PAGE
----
Home Service Doctors Provide Warmth to Families in Need

Home Service Doctors Provide Warmth to Families in Need

Home Service Doctors, a home-based service company based in Manassas, Virginia, reached out to change the lives of local people’s families with a suggestion from Ginny Grivas. Ginny reached out through Facebook Messenger to the Home Service Doctors team to remind their family of the youngest girl with leukemia. The homeowner and his father, Chris, not only fought to help her daughter defeat her cancer, but also struggled to ensure her comfort because their home heating system failed.
Chris’s daughter Gabby suffers from leukemia since the age of 2. With increasing medical bills and irreversible heating systems, when the House Service Doctor hears the situation, owner Randy Baldwin steps in. Eliminating families from space heater shopping or Solutions used gently for warmth, a team from Comfortologist donated a new HVAC system to the homeowner and installed the unit as a donation.

Home Service Doctors Provide Warmth to Families in Need

Randy Baldwin, owner of Home Service Doctor, started his Docer Differentiation program as a way to give back to the public. With a community nomination, he regularly strives to support those who need a helping hand. The Doctor Differentiation Program is designed to help others. Baldwin says his motivation for the program, “It’s true to our identity, helping others is the core of who we are, that’s why we do what we do.”

To watch a video about Gabby’s Doctor Difference Segment, visit their website. The Home Service Doctors, headquartered in Manassas, Virginia, are open to a community nomination for their Doctor Differentiation program. Home Service Doctors Provide Warmth to Families in Need

Humboldt Current: blood from the Galapagos Islands

Humboldt Current: blood from the Galapagos Islands

The uniqueness of life on the Galapagos Islands is well documented and, for nature lovers, a visit to this region can be an inspiring and life-changing experience. For those who embark on the Galapagos wildlife voyage, understanding the reasons behind its extreme diversity can contribute to a deeper appreciation of this remarkable part of the world.
Natural phenomena Humboldt Current: blood from the Galapagos Islands

There is one natural phenomenon that can take great credit for the abundance and diversity of marine and terrestrial animals in the archipelago. The cool Humboldt now comes from Antarctica, driven by strong winds to flow to the west coast of South America and push the cool waters toward the path through the Galapagos Islands. It brings with it the nutrients it collects from dead and rotten objects on the seafloor, and when mixed with the warm Southern Equatorial currents, these nutrients rise from deep to maintain the plankton that form the basis of the food chain on the island. .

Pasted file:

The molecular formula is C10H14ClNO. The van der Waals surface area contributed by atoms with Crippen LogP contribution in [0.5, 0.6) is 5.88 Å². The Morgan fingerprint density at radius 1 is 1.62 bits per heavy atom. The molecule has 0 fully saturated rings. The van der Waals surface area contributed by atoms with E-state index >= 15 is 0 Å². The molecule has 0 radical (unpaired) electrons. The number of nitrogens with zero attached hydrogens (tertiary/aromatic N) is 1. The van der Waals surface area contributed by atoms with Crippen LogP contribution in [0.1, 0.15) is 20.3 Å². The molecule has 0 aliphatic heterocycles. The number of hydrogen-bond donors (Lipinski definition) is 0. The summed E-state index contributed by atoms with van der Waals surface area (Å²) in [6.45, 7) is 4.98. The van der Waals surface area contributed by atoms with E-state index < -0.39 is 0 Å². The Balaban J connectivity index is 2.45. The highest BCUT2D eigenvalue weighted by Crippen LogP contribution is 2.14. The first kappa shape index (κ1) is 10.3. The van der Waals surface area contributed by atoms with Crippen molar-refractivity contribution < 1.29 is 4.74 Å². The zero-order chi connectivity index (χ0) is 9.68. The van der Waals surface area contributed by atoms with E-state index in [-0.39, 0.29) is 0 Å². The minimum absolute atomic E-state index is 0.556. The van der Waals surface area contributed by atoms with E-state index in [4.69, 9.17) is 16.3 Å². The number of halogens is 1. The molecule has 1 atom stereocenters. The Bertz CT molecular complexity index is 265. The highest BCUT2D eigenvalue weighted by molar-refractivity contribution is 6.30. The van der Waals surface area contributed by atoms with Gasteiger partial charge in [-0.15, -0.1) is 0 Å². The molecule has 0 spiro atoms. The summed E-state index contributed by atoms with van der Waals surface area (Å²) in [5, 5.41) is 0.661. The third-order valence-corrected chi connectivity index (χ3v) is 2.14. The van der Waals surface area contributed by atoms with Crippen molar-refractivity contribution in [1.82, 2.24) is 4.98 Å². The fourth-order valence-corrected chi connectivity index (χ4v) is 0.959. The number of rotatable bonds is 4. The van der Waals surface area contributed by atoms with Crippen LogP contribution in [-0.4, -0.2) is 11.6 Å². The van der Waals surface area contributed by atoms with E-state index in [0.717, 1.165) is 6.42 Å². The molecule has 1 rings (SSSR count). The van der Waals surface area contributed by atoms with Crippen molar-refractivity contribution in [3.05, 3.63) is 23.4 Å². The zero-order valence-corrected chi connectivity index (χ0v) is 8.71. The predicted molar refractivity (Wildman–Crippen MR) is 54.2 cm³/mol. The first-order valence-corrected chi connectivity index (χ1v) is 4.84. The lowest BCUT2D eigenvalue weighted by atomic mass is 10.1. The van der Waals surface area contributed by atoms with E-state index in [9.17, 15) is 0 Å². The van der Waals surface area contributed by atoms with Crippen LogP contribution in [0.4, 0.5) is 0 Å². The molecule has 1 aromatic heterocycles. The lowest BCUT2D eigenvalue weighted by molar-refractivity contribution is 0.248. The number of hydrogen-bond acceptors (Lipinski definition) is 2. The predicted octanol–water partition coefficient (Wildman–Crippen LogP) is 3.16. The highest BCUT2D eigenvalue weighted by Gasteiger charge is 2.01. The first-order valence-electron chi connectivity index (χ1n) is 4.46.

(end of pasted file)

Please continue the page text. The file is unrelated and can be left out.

This current affects every aspect of life, both on land and around the ocean.

Water Temperature: Some people who visit Galapagos wildlife voyage are stunned by the cold water temperature, due to the Humboldt current. June to December is when the ocean is the coldest, because these months are marked by rising currents. From November to May, the flow is still there, but significantly weaker, allowing warmer waters to reach the islands. Humboldt Current: blood from the Galapagos Islands

Weather Pattern: The current is also responsible for two different seasons experienced in the archipelago: cool winters and warmer monsoon seasons. In the dry months (from June to October), strong trade winds cause currents to rise. Because the waters around the island are cooler, less evaporation, and therefore fewer rain clouds are formed. While Galapagos wildlife cruises can be enjoyed at any time of the year, two seasons can offer a very different experience.

Wild Animals: Even beyond these remote islands, Humboldt’s presence can be felt and credited as “the world’s most productive sea eco system” – responsible for 20% of the world’s amazing marine catch. Every single species – reptiles, mammals, birds, invertebrates or marine – on every single island, including the surrounding waters, is influenced by and dependent on this strong current. Nutrient waters that are brought directly or indirectly provide a source of food that supports large wildlife populations. Humboldt Current: blood from the Galapagos Islands

El Niño Effect

Current current effects may be most clearly visible when nonexistent. During a weather phenomenon known as El Niño, it is attenuated by warmer winds and decreases in air pressure. During these times, which occur cyclically every two to seven years, there is a marked decrease in the activity of local wildlife breeding. There are much fewer fish, and therefore a very large source of food in the archipelago, resulting in large numbers of animals starving to death.

The complex and definitive role played by these cold ocean currents in maintaining the rich biodiversity of the islands is an interesting aspect of one of the most interesting places on the planet. Humboldt Current: blood from the Galapagos Islands

Author Plate

Marissa Ellis-Snow is a freelance writer with special interests in the Galapagos Islands. For those interested in the Galapagos wildlife voyage, Marissa recommends travel plans organized by Naturetrek, which has brought its unforgettable sightings of the various species in one of the most spectacular areas on Earth.